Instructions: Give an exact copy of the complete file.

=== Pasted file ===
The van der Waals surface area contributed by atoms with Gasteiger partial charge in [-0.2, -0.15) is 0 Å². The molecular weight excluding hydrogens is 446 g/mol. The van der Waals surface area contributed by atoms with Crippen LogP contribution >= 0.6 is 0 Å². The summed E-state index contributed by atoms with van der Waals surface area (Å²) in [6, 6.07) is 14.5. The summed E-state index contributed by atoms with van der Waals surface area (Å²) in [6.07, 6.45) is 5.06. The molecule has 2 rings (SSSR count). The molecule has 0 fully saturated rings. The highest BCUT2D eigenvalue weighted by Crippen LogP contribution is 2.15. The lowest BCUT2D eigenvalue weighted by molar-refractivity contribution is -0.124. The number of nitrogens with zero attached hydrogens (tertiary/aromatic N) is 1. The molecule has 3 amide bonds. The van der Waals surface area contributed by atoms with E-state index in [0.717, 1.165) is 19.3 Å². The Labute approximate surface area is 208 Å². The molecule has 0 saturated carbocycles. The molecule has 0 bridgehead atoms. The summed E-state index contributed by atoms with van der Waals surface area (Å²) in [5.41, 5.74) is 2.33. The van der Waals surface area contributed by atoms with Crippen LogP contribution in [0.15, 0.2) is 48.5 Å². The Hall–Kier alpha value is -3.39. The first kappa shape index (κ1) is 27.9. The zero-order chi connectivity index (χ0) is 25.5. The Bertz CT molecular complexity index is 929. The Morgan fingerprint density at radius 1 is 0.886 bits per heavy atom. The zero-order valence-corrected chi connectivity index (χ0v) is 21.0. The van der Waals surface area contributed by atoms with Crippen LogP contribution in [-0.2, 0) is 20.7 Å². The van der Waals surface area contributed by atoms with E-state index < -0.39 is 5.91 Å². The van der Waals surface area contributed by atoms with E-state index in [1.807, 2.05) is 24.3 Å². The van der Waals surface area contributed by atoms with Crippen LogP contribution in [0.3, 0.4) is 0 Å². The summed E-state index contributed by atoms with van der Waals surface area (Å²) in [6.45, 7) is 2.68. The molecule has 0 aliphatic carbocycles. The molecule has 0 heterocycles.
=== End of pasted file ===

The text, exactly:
The van der Waals surface area contributed by atoms with Gasteiger partial charge in [-0.2, -0.15) is 0 Å². The molecular weight excluding hydrogens is 446 g/mol. The van der Waals surface area contributed by atoms with Crippen LogP contribution >= 0.6 is 0 Å². The summed E-state index contributed by atoms with van der Waals surface area (Å²) in [6, 6.07) is 14.5. The summed E-state index contributed by atoms with van der Waals surface area (Å²) in [6.07, 6.45) is 5.06. The molecule has 2 rings (SSSR count). The molecule has 0 fully saturated rings. The highest BCUT2D eigenvalue weighted by Crippen LogP contribution is 2.15. The lowest BCUT2D eigenvalue weighted by molar-refractivity contribution is -0.124. The number of nitrogens with zero attached hydrogens (tertiary/aromatic N) is 1. The molecule has 3 amide bonds. The van der Waals surface area contributed by atoms with E-state index in [0.717, 1.165) is 19.3 Å². The Labute approximate surface area is 208 Å². The molecule has 0 saturated carbocycles. The molecule has 0 bridgehead atoms. The summed E-state index contributed by atoms with van der Waals surface area (Å²) in [5.41, 5.74) is 2.33. The van der Waals surface area contributed by atoms with Crippen LogP contribution in [0.15, 0.2) is 48.5 Å². The Hall–Kier alpha value is -3.39. The first kappa shape index (κ1) is 27.9. The zero-order chi connectivity index (χ0) is 25.5. The Bertz CT molecular complexity index is 929. The Morgan fingerprint density at radius 1 is 0.886 bits per heavy atom. The zero-order valence-corrected chi connectivity index (χ0v) is 21.0. The van der Waals surface area contributed by atoms with Crippen LogP contribution in [-0.2, 0) is 20.7 Å². The van der Waals surface area contributed by atoms with E-state index < -0.39 is 5.91 Å². The van der Waals surface area contributed by atoms with E-state index in [1.807, 2.05) is 24.3 Å². The van der Waals surface area contributed by atoms with Crippen LogP contribution in [0.3, 0.4) is 0 Å². The summed E-state index contributed by atoms with van der Waals surface area (Å²) in [6.45, 7) is 2.68. The molecule has 0 aliphatic carbocycles. The molecule has 0 heterocycles.